The NSW Government has commenced a review of the operation of the NSW Biofuels mandate.

NSW fuel retail businesses were formally advised of the commencement of the review in an email sent earlier this week. The email included a link to a Discussion Paper ( and a request for comment on this paper by COB on 29 October 2019.

Further information about the Review, including guidelines on how to make a submission, can be found at

“ACAPMA mounted a substantial campaign against the continuation of the biofuels laws during 2015 review and our opposition to these laws is stronger than ever, said ACAPMA CEO Mark McKenzie.

“There is simply no case for extending these regulations – regulations that have produced a decline in the level of biofuel substation in the period since the 2015 review”, added Mark

The Government’s only argument for continuing these laws appears to be that they are delivering a GHG benefit. Even if you were to accept the highly contestable argument that the substitution of ethanol for petrol in the NSW context delivers a 30% reduction in GHG emissions, the net environmental benefit – relative to a 100% petrol baseline – of these laws is a net emissions reduction of just 0.8% per year.

“This GHG benefit – derived after more than 12 years of mandate operation – pales in comparison with the 10% GHG emissions benefit that has been ‘naturally’ derived by general improvements in fleet fuel efficiency over the same period”, said Mark

This larger benefit was derived by the natural operation of the Australian new vehicle market (i.e. replacement of older vehicles with substantial numbers of new fuel efficient vehicles) and did not come at the cost of the adverse consumer and market impacts – impacts that that have been identified by authoritative assessments conducted by government bodies such as the Australian Productivity Commission (APC), the Australian Competition and Consumer Commission (ACCC) and the NSW Independent Pricing and Regulatory Tribunal (IPART)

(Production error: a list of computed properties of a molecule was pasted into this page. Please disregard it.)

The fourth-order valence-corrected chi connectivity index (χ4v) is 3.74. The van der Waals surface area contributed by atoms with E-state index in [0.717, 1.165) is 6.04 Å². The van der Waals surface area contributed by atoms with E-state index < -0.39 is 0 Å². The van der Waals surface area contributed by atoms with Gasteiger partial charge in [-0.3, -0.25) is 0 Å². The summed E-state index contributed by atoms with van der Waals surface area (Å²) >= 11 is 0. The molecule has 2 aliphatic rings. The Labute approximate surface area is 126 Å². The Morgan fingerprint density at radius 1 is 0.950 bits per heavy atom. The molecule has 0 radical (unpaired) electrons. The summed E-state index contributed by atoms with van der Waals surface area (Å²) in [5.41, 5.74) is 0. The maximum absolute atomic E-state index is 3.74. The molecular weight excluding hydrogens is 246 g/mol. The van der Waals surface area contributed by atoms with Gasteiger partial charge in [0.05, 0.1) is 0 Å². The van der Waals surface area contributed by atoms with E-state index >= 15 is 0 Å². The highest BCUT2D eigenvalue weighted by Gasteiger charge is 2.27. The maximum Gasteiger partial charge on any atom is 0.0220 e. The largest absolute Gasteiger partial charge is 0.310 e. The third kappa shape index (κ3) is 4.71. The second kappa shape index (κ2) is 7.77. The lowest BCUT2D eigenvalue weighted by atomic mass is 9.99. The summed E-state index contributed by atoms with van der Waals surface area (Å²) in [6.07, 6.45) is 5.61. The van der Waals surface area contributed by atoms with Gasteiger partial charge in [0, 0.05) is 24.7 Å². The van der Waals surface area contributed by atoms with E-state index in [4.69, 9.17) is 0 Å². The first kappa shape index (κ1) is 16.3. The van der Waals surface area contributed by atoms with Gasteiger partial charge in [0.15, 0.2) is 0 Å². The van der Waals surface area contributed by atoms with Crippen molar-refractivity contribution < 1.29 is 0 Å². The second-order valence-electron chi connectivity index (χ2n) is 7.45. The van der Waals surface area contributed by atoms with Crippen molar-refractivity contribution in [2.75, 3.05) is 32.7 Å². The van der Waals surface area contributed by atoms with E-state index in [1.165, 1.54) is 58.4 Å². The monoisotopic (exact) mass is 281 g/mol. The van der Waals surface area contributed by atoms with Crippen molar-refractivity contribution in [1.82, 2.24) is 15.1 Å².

The Australian Productivity Commission, for instance, released a report in 2017 that included an assessment of the operation of the NSW Biofuels mandate. The report concluded that these laws had effectively:

  • Reduced consumer choice and increased the price consumers paid for petrol because most elected to purchase premium fuels in lieu of reduced availability of regular unleaded
  • Adversely impacting on the competitive dynamic in the highly competitive fuel retail market by reducing the availability of regular unleaded petrol at many retail sites.

In 2016, the ACCC observed in one of its’ regular petrol monitoring reports that the NSW biofuels mandate was costing NSW motorists up to $85 million per year in fuel costs (

Both assessments followed a report prepared by NSW IPART under the auspices of the 2015 Review. IPART concluded that the only beneficiary of the laws was the State’s monopoly biofuels producer – which coincidentally happened to be located in a marginal NSW electorate and had a history of making sizable donations to the NSW Coalition Government.

Extensive lobbying by ACAPMA in the years immediately following the 2015 Review, coupled with a change in the relevant NSW Government Minister that was responsible for these laws, saw a change in the NSW Government stance. This chance resulted in the operation of a more effective exemption mechanism that has protected small to medium businesses by exempting them from the mandate (and spending large capital sums on making fuel infrastructure compatible with biofuels – in order to sell a fuel that consumers simply don’t want).

While this mechanism is welcome, it means that fuel retailers are required to regularly apply for exemptions in what appears to be a pointless exercise.

And so here we are, five years later with the NSW Government commencing a further review of its’ biofuels laws.

“Any reasonable assessment of these laws is that they have failed to get within a bulls roar of the 6% substitution target, have failed to generate increased industry investment and jobs in regional areas promised by the biofuels lobby and delivered negligible environmental benefit – all coming at significant cost to both NSW motorists and fuel retail businesses”, said Mark.